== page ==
graham crackers sliced on parchment paper

Credit: Photo: Joe Lingeman; Food Styling: Jesse Szewczyk

The after-school program at my elementary school never served chips or cookies as snacks, deeming them junk food. It did, however, offer the same snack everyday: graham crackers. At snack time, we lined up to grab a small carton of milk and pull one graham cracker out of its sleeve. The most exciting days were when we got the cinnamon-sugar dusted ones.

Ever since, graham crackers have held a special place in my heart. I buy them for s’mores or to be pulverized into crumbs for a graham cracker crust, but I’d never made them from scratch. It turns out they’re a fun project with delicious results! Freshly baked graham crackers have a good snap and crunch, and taste more deeply of honey flavors than the boxed versions. Here’s how to make these childhood favorites.

Credit: Photo: Joe Lingeman; Food Styling: Ben Weiner

The History of the Graham Cracker

The graham cracker is named after Sylvester Graham, a minister who created the cracker in the 1800s as a health food. The original graham crackers were made with flour, bran, wheat germ, and no sweetener — a far cry from the sweet, cookie-like graham cracker that you’ll find in grocery stores today.

Credit: Photo: Joe Lingeman; Food Styling: Ben Weiner

Homemade Graham Cracker Ingredients

Grab these ingredients to make your homemade grahams:

  • Two kinds of flour: Graham crackers are traditionally made with graham flour, which is a coarsely ground wheat flour that contributes to the crackers’ nutty taste and texture. Because graham flour can be difficult to find, this recipe uses a combination of regular whole-wheat flour and all-purpose flour with comparable results.
  • Sweeteners: While there’s granulated sugar in the dough, a few tablespoons of honey adds the signature honey graham flavor we all know and love.
  • Milk: Just a touch of milk moistens the dough, holds it together, and adds a little bit of creamy flavor.
  • The rest: You’ll also need these ingredients common to most cookie doughs: butter, baking powder and soda, vanilla, and salt. You can also add some ground cinnamon to the dough for a subtle cinnamon hit, but note that these will not be like the cinnamon-sugar dusted graham crackers (that’s a separate recipe!).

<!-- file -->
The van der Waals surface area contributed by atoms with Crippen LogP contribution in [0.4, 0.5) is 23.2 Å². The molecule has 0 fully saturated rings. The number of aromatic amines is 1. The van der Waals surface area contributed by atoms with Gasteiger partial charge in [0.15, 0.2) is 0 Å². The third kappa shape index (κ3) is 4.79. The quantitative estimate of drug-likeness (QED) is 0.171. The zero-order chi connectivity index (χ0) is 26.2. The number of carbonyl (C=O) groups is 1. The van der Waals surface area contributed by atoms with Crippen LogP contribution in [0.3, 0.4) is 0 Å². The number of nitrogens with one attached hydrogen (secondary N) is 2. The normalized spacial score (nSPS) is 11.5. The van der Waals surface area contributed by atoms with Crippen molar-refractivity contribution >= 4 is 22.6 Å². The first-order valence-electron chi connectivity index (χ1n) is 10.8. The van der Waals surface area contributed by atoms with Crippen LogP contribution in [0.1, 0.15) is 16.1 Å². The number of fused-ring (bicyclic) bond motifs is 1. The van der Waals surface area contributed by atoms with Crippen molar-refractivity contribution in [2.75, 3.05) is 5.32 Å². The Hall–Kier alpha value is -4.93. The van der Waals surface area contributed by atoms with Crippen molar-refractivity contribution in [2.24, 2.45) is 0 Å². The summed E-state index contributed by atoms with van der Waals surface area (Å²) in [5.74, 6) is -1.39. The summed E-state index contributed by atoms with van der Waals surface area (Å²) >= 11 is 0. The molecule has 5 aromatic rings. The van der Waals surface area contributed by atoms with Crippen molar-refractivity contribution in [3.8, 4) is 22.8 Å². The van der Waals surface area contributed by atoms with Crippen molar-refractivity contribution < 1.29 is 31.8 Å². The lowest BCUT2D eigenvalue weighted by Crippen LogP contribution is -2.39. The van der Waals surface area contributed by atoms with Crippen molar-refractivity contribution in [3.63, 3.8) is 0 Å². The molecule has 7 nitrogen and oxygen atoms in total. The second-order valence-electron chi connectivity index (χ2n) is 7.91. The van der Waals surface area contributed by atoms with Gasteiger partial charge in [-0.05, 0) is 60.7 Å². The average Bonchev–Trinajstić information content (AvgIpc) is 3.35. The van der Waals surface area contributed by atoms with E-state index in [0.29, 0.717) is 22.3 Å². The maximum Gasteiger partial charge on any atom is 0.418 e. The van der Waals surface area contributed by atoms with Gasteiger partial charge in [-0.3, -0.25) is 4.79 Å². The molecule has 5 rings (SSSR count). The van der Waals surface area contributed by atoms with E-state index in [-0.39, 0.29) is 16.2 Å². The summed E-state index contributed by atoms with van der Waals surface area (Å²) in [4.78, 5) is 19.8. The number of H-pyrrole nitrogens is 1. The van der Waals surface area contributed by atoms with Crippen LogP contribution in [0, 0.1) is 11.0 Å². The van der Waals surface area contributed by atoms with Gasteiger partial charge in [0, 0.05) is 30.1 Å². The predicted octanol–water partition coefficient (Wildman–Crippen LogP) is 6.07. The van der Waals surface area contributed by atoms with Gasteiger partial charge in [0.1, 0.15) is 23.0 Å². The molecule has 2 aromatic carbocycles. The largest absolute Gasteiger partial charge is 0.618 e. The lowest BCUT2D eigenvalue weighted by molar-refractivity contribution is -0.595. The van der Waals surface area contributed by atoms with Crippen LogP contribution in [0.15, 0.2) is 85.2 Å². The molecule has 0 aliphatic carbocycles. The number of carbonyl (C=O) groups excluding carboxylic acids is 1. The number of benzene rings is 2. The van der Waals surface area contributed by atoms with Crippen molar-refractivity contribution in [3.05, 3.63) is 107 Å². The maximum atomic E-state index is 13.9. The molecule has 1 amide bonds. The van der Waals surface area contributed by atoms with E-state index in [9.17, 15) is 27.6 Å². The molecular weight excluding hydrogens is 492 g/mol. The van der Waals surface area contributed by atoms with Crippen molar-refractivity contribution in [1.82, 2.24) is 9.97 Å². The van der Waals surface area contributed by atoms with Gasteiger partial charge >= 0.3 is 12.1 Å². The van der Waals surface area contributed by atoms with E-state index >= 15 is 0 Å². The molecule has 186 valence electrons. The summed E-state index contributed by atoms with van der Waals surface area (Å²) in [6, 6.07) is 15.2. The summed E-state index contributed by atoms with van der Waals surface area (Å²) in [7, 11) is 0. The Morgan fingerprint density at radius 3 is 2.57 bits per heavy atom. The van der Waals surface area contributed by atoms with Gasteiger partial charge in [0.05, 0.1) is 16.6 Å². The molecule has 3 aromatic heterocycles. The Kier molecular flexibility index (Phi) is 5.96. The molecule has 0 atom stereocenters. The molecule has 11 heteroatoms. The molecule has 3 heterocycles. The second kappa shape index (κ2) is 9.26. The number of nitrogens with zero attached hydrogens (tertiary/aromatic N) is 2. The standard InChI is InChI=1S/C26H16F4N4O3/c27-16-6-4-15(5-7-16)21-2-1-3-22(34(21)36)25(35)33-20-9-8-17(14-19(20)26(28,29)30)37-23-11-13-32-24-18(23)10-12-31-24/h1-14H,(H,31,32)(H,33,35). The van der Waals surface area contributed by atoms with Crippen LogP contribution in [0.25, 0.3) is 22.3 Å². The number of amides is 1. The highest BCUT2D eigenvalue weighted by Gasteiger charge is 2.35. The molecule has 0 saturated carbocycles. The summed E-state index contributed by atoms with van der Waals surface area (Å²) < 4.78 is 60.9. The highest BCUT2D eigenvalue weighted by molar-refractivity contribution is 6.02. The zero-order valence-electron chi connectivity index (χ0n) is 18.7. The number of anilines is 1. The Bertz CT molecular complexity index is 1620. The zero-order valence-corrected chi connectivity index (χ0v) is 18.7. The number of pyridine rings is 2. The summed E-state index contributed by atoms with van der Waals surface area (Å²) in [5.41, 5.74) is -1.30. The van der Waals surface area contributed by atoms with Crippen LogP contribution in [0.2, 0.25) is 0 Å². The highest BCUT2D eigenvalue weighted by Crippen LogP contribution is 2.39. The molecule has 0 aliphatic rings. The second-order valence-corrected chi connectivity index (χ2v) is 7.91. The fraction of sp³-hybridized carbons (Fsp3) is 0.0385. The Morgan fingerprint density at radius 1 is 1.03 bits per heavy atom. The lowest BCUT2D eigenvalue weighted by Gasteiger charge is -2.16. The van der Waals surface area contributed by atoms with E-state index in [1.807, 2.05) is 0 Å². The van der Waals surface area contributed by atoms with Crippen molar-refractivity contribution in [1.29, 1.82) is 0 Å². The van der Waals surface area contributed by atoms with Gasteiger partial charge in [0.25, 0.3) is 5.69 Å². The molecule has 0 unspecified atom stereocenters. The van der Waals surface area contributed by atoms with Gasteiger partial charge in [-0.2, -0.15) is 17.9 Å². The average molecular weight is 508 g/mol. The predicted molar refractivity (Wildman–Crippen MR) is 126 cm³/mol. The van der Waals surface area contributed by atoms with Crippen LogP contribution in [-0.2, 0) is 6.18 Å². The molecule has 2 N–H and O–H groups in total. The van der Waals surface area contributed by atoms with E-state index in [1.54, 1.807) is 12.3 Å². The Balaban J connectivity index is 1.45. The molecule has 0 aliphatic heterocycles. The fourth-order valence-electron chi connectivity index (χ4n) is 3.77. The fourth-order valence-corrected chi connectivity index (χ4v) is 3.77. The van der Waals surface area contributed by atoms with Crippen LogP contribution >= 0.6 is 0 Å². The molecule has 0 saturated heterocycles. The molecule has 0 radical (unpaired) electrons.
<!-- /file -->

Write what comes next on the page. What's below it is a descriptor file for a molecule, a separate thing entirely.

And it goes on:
Credit: Photo: Joe Lingeman; Food Styling: Ben Weiner

How to Make Graham Crackers

A food processor makes quick work of the dough, but you can also make it by hand if you’d like (see Recipe Note). The processor blade blitzes the cold butter into tiny little pieces that get coated with the dry ingredients, and helps mix in the honey and milk until a soft dough forms.

Roll the dough out between sheets of parchment paper, then chill it in the fridge until it’s firm enough to cut into rectangles. (If you’re the kind of person who wants graham crackers with perfectly straight edges, trim the sides before cutting the dough into rectangles.) I find a ruler handy for making sure the cuts are in the proper place, and it also doubles as a guide for making straight cuts. Use a knife or pizza cutter to make the cuts, but don’t separate the crackers just yet.

Using the blunt end of a wooden skewer, poke holes in each cracker for that signature graham cracker look and to keep the dough from puffing up (use the tines of a fork if you don’t have a skewer). Bake until the crackers are fragrant, a shade darker, and not wet on top. They’ll crisp up as they cool, so be patient and let them sit on the baking sheet until they’re completely cooled before breaking them into rectangles with your hands. If the crackers aren’t crisp enough (you’ll know because they won’t snap apart easily), stick them back in the oven for a few more minutes.

Credit: Photo: Joe Lingeman; Food Styling: Jesse Szewczyk

What to Do with Homemade Graham Crackers

I love snacking on these graham crackers with a tall glass of cold milk, but I can also confirm that they make out-of-this-world s’mores, are delicious smeared with peanut butter and jelly, and make lovely gifts if you dip part of the cracker in melted chocolate. Stashed away in an airtight container, they last for up to a week if you’d like have tasty after-school snacks on hand or want to pack something for an on-the-go treat.

Here are some other ways I’m planning to use these super-tasty treats.